Lamb and Your Health

Foods bringing both flavor and nutrition to the table are the perfect fit for today's lifestyles.  As a delicious and nutrient-rich food, lamb is a natural choice.  Its convenience and versatility are perfect when quick-cooking is in order.  Our white paper, Lamb: Its Place in the U.S. Diet, is an excellent resource.


On average, a 3-ounce serving of lamb is lean, has only 175 calories and meets the Food and Drug Administration's (FDA) definition for lean. According to FDA guidelines, lean meat has less than 10 grams of fat, less than 4.5 grams of saturated fat, and less than 95 milligrams of cholesterol per 100 grams or 3.5 ounces. The leanest cuts of lamb include those from the leg, loin and shank.

Nutrient Rich

Lamb is also nutrient rich, making it a natural fit for healthy diets. On average, it's an excellent source of protein, vitamin B12, niacin, zinc and selenium and a good source of iron and riboflavin. In addition, lamb is available to meet a range of preferences—from natural or organic lamb to lamb that has been exclusively grass-fed or grain finished.

Feel Good About Mealtime

The 2010 Dietary Guidelines for Americans recommend a healthy eating pattern focused on nutrient-dense foods, which includes lean meats such as lamb. As the chart below indicates, lamb easily fits within the total fat, saturated fat, and cholesterol recommendations set forth by the 2010 Dietary Guidelines for Americans.

Dietary Guidelines for Americans
Average Value for 3-ounce
Cooked Portion of Lamb
Total Fat 20% to 35% of calories
(44g to 77g per day for a 2,000 calorie diet)
Saturated Fat < 10% of calories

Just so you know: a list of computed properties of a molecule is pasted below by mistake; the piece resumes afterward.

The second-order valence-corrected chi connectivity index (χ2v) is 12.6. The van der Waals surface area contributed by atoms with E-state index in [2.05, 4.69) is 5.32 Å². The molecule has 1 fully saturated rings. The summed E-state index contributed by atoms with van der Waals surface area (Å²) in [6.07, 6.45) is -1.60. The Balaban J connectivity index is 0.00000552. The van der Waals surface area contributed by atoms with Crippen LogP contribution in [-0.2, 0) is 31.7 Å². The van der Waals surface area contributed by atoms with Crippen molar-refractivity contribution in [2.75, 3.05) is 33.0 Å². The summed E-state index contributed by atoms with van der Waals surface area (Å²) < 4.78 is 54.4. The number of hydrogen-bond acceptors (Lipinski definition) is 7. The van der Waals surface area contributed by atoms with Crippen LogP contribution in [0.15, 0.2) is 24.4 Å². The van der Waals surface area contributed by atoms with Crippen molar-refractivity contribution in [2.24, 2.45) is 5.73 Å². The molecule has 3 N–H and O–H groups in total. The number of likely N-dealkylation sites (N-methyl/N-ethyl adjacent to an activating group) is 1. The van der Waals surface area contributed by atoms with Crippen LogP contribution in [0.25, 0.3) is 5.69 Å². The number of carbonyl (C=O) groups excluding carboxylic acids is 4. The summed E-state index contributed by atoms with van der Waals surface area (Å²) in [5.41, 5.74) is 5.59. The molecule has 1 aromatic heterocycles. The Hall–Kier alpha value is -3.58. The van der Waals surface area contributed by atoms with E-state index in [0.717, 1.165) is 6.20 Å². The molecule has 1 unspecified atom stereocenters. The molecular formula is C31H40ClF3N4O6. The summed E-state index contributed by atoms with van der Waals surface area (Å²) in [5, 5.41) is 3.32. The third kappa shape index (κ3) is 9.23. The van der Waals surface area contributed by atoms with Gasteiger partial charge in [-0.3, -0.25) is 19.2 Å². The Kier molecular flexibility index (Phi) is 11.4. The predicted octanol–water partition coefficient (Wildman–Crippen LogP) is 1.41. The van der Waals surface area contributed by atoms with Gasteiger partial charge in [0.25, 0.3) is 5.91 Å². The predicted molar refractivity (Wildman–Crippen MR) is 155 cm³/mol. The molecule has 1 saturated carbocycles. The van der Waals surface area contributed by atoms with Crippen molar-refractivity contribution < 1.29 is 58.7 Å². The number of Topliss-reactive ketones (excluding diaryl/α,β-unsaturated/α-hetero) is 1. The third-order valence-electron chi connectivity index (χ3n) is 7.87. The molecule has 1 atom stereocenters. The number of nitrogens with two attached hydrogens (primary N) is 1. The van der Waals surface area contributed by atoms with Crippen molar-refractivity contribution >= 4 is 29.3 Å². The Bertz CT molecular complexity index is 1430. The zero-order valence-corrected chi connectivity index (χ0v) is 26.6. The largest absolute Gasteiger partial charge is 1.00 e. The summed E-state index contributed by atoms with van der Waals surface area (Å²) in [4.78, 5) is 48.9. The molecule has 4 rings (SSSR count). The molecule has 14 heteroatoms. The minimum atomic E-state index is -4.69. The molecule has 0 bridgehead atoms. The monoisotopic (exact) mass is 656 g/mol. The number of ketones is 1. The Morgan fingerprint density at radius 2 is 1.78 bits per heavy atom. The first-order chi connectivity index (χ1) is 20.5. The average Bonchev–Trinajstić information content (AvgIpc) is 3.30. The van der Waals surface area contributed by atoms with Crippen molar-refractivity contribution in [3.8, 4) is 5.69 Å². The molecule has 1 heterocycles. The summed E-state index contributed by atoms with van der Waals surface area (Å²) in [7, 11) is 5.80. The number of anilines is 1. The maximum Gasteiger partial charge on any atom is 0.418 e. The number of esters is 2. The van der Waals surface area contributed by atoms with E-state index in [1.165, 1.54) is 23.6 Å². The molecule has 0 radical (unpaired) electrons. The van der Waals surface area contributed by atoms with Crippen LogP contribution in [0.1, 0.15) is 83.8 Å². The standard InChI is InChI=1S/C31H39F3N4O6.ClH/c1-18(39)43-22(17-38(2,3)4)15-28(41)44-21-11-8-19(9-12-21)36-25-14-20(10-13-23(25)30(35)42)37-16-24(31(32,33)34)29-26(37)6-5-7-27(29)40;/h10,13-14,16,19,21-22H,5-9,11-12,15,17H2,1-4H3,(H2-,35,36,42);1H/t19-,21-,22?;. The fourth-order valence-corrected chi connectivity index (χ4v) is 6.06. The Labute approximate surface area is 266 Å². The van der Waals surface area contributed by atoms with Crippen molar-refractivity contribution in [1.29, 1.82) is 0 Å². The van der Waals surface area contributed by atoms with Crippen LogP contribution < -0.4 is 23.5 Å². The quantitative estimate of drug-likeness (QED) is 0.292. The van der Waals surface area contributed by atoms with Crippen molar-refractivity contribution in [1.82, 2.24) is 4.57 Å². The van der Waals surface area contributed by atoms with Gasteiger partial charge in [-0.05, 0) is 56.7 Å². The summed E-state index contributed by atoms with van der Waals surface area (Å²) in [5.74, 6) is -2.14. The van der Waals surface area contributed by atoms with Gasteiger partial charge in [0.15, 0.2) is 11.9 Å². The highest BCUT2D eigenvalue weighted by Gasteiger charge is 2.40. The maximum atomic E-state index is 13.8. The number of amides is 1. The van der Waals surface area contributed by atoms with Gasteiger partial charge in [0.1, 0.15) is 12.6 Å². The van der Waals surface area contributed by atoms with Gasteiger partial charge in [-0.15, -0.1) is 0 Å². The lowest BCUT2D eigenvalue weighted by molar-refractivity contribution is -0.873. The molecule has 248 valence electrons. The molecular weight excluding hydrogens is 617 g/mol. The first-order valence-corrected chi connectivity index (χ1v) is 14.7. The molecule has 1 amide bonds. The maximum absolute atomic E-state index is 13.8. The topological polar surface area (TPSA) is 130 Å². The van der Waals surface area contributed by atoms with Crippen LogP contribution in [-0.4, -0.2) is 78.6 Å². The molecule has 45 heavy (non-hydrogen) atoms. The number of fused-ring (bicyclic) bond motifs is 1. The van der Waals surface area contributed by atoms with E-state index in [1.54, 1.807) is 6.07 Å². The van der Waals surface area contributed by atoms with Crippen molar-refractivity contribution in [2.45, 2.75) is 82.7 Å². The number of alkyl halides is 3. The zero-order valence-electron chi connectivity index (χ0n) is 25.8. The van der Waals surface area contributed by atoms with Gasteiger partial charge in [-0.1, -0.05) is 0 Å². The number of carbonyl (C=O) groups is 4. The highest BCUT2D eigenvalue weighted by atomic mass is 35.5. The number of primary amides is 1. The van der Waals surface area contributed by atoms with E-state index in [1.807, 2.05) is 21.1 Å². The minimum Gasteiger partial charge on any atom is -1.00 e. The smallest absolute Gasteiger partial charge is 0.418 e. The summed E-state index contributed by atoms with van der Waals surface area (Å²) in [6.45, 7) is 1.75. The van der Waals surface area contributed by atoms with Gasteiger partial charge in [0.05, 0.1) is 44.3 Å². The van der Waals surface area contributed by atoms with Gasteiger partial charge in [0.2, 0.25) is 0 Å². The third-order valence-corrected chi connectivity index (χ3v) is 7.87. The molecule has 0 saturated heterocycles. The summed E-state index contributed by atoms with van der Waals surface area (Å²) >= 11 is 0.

(20g or less per day for a 2,000 calorie diet)
Cholesterol < 300 mg per day 80mg

Health & Nutrition Professionals

As a health or nutrition professional, you're on the front lines of helping Americans make nutrient rich food choices.  Lamb is the perfect fit for today's lifestyles—it offers an ideal balance of flavor, nutrition, versatility, and simplicity.

The Low Down on Lamb

Here are some resources to help you better understand the important nutritional value of lamb.

  • Lamb White Paper: Our white paper, Lamb: It's Place in the U.S. Diet, is an excellent resource to help you understand the nutritional contribution of lamb.
  • Nutrition Content of Lamb: This fact sheet explains the nutrient content of lamb, as well as the function each nutrient serves in a person's health.
  • American Dietetic Association Fact Sheet on Lamb: This fact sheet was developed in conjunction with the American Dietetic Association and is written for consumers—perfect for clients and patients who want to know more about lamb.
  • Lamb 101 Consumer Brochure: A colorful and inspiring brochure full of tips and recipes for getting the most out of lean lamb.
  • Lamb 101 PowerPoint: Share your knowledge of lamb! Use this PowerPoint for presentations to co-workers, colleagues and clients.

Essential Nutrients in Lamb

This short table explains what nutrients are in lamb and their health function.

Iron Iron from animal sources, such as lamb, is more easily absorbed by the body than iron from plant sources.  Iron helps red blood cells deliver oxygen to all of the body's tissues, is necessary for immune function, and helps the body synthesize proteins.
Zinc Zinc is necessary for wound healing and contributes to growth and development.  It is a component of many enzymes and, like iron, is more readily absorbed from animal sources.
Selenium Selenium is an antioxidant which works closely with vitamin E and supports immune function.
Vitamin B12 Found only in foods of animal origin, vitamin B12 plays an essential role in many metabolic reactions.  Low levels of vitamin B12 can manifest as anemia, neurological problems, and high blood levels of the amino acid homocysteine.
Niacin Niacin is a B vitamin necessary for the metabolism of nutrients and the proper function of enzymes.
Riboflavin Riboflavin is a B vitamin involved in energy production and enzyme function.
Protein As a major structural component of all human cells, protein is essential for adequate growth, wound healing, immune function, and muscle maintenance.  It is also essential for the synthesis of enzymes and hormones.